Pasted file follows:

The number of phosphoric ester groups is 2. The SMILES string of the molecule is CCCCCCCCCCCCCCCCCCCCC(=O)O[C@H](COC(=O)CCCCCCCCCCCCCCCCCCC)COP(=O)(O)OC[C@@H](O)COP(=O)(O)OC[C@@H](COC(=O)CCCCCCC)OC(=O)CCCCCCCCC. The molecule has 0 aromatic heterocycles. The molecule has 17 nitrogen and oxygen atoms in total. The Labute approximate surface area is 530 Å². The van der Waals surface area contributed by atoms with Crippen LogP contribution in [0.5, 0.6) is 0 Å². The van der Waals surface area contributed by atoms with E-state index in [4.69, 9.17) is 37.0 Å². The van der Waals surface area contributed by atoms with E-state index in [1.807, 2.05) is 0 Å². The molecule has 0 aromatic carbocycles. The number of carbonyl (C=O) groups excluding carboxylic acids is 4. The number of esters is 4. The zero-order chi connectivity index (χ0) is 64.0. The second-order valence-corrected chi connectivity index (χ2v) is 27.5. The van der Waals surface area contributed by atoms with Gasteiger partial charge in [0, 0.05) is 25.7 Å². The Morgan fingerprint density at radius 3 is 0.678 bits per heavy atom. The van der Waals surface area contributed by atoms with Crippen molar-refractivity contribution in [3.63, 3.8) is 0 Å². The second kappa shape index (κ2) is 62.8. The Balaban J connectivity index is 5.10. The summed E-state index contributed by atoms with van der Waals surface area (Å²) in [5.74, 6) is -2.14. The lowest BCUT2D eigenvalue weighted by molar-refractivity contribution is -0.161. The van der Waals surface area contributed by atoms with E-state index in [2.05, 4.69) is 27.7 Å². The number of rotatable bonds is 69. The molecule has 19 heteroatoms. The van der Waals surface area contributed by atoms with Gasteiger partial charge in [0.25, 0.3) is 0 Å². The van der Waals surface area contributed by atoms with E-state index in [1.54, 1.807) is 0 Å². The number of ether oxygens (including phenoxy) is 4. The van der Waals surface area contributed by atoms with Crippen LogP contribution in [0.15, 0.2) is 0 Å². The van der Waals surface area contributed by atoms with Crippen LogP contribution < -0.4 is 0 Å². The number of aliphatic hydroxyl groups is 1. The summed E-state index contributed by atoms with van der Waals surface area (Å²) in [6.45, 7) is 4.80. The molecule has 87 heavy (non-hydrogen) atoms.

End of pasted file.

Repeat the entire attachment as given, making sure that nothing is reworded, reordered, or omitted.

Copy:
The number of phosphoric ester groups is 2. The SMILES string of the molecule is CCCCCCCCCCCCCCCCCCCCC(=O)O[C@H](COC(=O)CCCCCCCCCCCCCCCCCCC)COP(=O)(O)OC[C@@H](O)COP(=O)(O)OC[C@@H](COC(=O)CCCCCCC)OC(=O)CCCCCCCCC. The molecule has 0 aromatic heterocycles. The molecule has 17 nitrogen and oxygen atoms in total. The Labute approximate surface area is 530 Å². The van der Waals surface area contributed by atoms with Crippen LogP contribution in [0.5, 0.6) is 0 Å². The van der Waals surface area contributed by atoms with E-state index in [4.69, 9.17) is 37.0 Å². The van der Waals surface area contributed by atoms with E-state index in [1.807, 2.05) is 0 Å². The molecule has 0 aromatic carbocycles. The number of carbonyl (C=O) groups excluding carboxylic acids is 4. The number of esters is 4. The zero-order chi connectivity index (χ0) is 64.0. The second-order valence-corrected chi connectivity index (χ2v) is 27.5. The van der Waals surface area contributed by atoms with Gasteiger partial charge in [0, 0.05) is 25.7 Å². The Morgan fingerprint density at radius 3 is 0.678 bits per heavy atom. The van der Waals surface area contributed by atoms with Crippen molar-refractivity contribution in [3.63, 3.8) is 0 Å². The second kappa shape index (κ2) is 62.8. The Balaban J connectivity index is 5.10. The summed E-state index contributed by atoms with van der Waals surface area (Å²) in [5.74, 6) is -2.14. The lowest BCUT2D eigenvalue weighted by molar-refractivity contribution is -0.161. The van der Waals surface area contributed by atoms with E-state index in [2.05, 4.69) is 27.7 Å². The number of rotatable bonds is 69. The molecule has 19 heteroatoms. The van der Waals surface area contributed by atoms with Gasteiger partial charge in [0.25, 0.3) is 0 Å². The van der Waals surface area contributed by atoms with E-state index in [1.54, 1.807) is 0 Å². The number of ether oxygens (including phenoxy) is 4. The van der Waals surface area contributed by atoms with Crippen LogP contribution in [0.15, 0.2) is 0 Å². The van der Waals surface area contributed by atoms with Crippen LogP contribution < -0.4 is 0 Å². The number of aliphatic hydroxyl groups is 1. The summed E-state index contributed by atoms with van der Waals surface area (Å²) in [6.45, 7) is 4.80. The molecule has 87 heavy (non-hydrogen) atoms.